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On a chilly morning in November, 1903, Theodore Roosevelt and John Muir awoke near the top of Glacier point, high above the Yosemite Valley, shook the snow from their blankets, and embarked on an 11-mile hike that Roosevelt was soon describing as “the most wonderful day of my life.” The two men posed for a photograph that eventually reached millions of people through the distribution of stereographs by the hugely successful company of Underwood and Underwood and in many later publications, including National Geographic. The image, with Yosemite falls prominently in the background, shows Roosevelt dressed for hunting, Muir for the classroom, gazing at the camera as if to prove the existence of the spectacle behind them.
Muir had deliberately postponed, at the last minute, a planned journey to Asia to accompany Roosevelt on a three-day camping trip and sought the president’s support for the preservation of the stands of gigantic redwoods around Yosemite. Around the campfire, he did not hesitate to ask Roosevelt why he continued to hunt animals, a childlike pursuit in Muir’s eyes. Nor did Roosevelt shrink from pointing out that Muir knew plenty about trees and mountains but did not recognize the songs of birds in the area that he himself knew intimately. The two men became strong allies in the conservation of wilderness areas as national parks, forests, and monuments: Muir’s preservation efforts, legendary in themselves, perfectly matched Roosevelt’s desire to promote his own sense of the West, imbued with glories of the hunt and exploits of explorers and cowboys.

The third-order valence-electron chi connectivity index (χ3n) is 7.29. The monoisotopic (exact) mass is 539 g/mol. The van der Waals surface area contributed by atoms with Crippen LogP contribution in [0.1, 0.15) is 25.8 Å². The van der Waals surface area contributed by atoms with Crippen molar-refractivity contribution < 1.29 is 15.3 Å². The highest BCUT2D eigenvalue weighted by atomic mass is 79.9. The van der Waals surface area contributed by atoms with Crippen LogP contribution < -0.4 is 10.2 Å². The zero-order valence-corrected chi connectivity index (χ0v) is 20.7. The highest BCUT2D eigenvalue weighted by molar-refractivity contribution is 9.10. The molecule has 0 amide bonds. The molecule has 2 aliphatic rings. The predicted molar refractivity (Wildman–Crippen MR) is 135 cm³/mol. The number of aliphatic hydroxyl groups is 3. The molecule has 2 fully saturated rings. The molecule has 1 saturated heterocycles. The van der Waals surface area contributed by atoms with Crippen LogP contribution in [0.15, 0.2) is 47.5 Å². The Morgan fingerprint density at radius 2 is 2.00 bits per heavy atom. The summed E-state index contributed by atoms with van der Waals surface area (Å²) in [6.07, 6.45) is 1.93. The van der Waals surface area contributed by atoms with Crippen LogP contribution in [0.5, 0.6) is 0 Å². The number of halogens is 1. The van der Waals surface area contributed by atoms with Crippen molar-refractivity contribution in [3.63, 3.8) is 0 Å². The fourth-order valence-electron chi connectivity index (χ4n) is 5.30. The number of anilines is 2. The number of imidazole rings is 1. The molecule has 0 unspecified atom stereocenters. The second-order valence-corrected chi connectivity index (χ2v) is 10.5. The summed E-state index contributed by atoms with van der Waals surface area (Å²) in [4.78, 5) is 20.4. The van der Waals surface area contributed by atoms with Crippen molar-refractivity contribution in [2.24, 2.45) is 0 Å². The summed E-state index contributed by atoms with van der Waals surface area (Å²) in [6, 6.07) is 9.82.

The popular reception of these early photographs by the public was in part due to the daring nature of the photographers themselves. The development of photography could not have had a more dynamic subject than the settlement of the American West by easterners rushing for gold and seeking renewal after the losses of the Civil War. The people who understood the power of photography quickly grasped the significance of easily reproduced images. As the Philadelphia Independent newspaper reported in 1904 about Theodore roosevelt: “While talking, the camera of his mind is busy taking photographs” (Edmund Morris, The Rise of Theodore Roosevelt, 1979). The statement says much about Roosevelt’s tireless engine of self-promotion but also about the acceptance of photography as a medium in his time. In a little more than 50 years, photography had become so pervasive that it served not only as a documentary method but also as a metaphor for human memory. The American West had already become a standard by which to measure human endeavors—and the public has remained hungry for images of the West to this day.
This book gathers the best images of the West published by National Geographic over its 125-year history, and also reveals some surprises from the National Geographic Image Collection. Many of the images will be instantly recognizable for their subjects; others less so. Arrayed together, they tell a story about imagination, spectacle, adventure, and surpassing beauty, together with startling views into the daily struggles of people and animals in a vast and often intimidating territory.